Like the May 21 strike and recent fast food and retail work stoppages, organizers contend that today’s action is an “Unfair Labor Practices strike”—a protest inspired by violations of labor law, whose participants could therefore qualify for greater legal protection from being “permanently replaced” by management. Good Jobs Nation has filed National Labor Relations Board charges against four employers alleging illegal surveillance, intimidation and retaliation.

As The Nation reported in May, organizers alleged that managers at four Reagan building food court outlets initially refused to let ten workers return to work after their strike, but relented following an emergency protest. Quezada told The Nation that her manager denied her and her fellow strikers two days of work as punishment for striking. And organizers say that after going on strike, three-year employee Antonio Vanegas was detained by Homeland Security, held in Immigration and Customs Enforcement custody for four days and separately fired by Quick Pita—ostensibly for failing to prepare a sauce on time. Vanegas has an immigration hearing next month.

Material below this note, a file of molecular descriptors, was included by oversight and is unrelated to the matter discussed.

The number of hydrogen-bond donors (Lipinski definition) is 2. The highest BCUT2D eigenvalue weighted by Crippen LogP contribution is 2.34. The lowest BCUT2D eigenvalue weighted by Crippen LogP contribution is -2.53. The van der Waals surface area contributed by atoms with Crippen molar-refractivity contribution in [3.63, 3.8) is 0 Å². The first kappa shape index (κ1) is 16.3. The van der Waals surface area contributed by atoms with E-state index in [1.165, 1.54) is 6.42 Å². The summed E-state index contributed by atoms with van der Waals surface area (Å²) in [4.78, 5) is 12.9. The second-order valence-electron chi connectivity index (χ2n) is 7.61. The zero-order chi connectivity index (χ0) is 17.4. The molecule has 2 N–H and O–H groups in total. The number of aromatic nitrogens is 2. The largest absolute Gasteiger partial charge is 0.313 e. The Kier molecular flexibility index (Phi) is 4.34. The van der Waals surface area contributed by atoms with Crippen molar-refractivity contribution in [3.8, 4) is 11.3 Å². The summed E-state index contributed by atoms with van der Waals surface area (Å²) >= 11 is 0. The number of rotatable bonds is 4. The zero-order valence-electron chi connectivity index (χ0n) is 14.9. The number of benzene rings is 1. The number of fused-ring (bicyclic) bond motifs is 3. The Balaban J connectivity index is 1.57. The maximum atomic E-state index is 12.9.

“I think SEIU’s approach is a good approach,” Donald Cohen, the executive director of In the Public Interest, told The Nation in a June 21 interview. A project of the Partnership for Working Families focused on privatization and contracting, ITPI is backed by major unions including the American Federation of State County and Municipal Employees, the largest public sector union in the AFL-CIO. (SEIU, which represents public and private sector workers, is the largest union in the rival Change to Win federation.) Cohen said he’s confident that some of the 2 million jobs cited by Demos should ideally be performed directly by public employees. But while “we would like to start moving things back in” to the direct federal workforce, said Cohen, “we’re also realistic: we’re not going to double the size of government right now.” Cohen told The Nation that “good contracting” rules that “raise the standards to where they should be” also weaken the case for privatization by making it harder for private contractors to under-bid federal employment on labor costs.